Broward County Mayor Marty Kiar spoke at our Annual Neighborhood Party at the Warsaw Coffee Company and went over the program with us.
The photo and the story below was published in the Sun Sentinel on February 2nd, 2016.
FORT LAUDERDALE — Imagine trying to give medical care to an unconscious passenger or person in shock after a car crash, and not knowing if medications may hurt, rather than help.Broward Sheriff Fire Rescue Firefighter Paramedic Steffen Majer said “too many times to count” he’s wished he had medical histories for people who survive crashes. Majer and his colleagues answer emergencies from Station 32 in Fort Lauderdale that sits in the shadow of Interstate-595, where he says most of the house’s calls are crashes.
Broward County Mayor Marty Kiar visited the station Monday to introduce Yellow Dot, a free program for motorists who want to let paramedics know medical histories for themselves and their passengers if they are found unconscious or in other dire circumstances.
“I know that this program is going to save lives,” Kiar said.
The Yellow Dot sticker on a rear window tells responders there should be a pamphlet in a wrecked car that will list a person’s physicians, medical history and allergies, or whether he or she is a heart patient or diabetic.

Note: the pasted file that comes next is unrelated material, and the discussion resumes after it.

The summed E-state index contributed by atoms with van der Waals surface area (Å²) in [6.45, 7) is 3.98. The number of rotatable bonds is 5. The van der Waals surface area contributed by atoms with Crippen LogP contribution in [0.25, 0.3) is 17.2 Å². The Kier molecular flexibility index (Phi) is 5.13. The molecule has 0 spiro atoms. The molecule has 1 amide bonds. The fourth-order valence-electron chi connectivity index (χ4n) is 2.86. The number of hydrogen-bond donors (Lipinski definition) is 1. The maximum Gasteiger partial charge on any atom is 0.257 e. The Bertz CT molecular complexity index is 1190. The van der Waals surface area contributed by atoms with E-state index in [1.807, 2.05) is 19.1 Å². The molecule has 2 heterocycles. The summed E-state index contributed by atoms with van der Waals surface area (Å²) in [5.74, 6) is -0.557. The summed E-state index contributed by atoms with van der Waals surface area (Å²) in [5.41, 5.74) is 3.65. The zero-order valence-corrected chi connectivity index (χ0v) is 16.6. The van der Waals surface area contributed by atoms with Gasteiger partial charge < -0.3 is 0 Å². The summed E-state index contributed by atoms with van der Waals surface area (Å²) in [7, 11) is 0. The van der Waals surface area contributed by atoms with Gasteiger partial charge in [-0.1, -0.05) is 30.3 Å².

“A lot of people are so emotionally involved with what just happened, whether it’s shock or nerves, that sometimes even a Social Security number is difficult for them to come up with,” Majer said. “This may also help with people who speak other languages.”
He said it will be important for drivers to keep information in their pamphlets — that can be picked up from eight county libraries, the Governmental Center; Broward Sheriff Fire Rescue stations and fire houses in 15 cities – up to date.
Kiar attached a Yellow Dot sticker to the back of his family’s white Ford Edge SUV and placed four pamphlets inside, one each for himself, his wife and two young children.
“God forbid we ever get in an accident,” Kiar said. “Our first responders are going to come to our car, they’re going to see that decal and know they have permission to go into my glove box and they can find this medical information to treat me and my family.”
The county funded the program’s launch with $30,000 to pay for 100,000 stickers and pamphlets, Kiar said. About 15 Broward cities have agreed to pay for the next round of stickers and pamphlets for residents, according to the mayor.
The Yellow Dot program is already being used by other states; Palm Beach County began participating in December.
To print the pamphlet or decal from the county website or for more information, go to www.Broward.org/yellowdot
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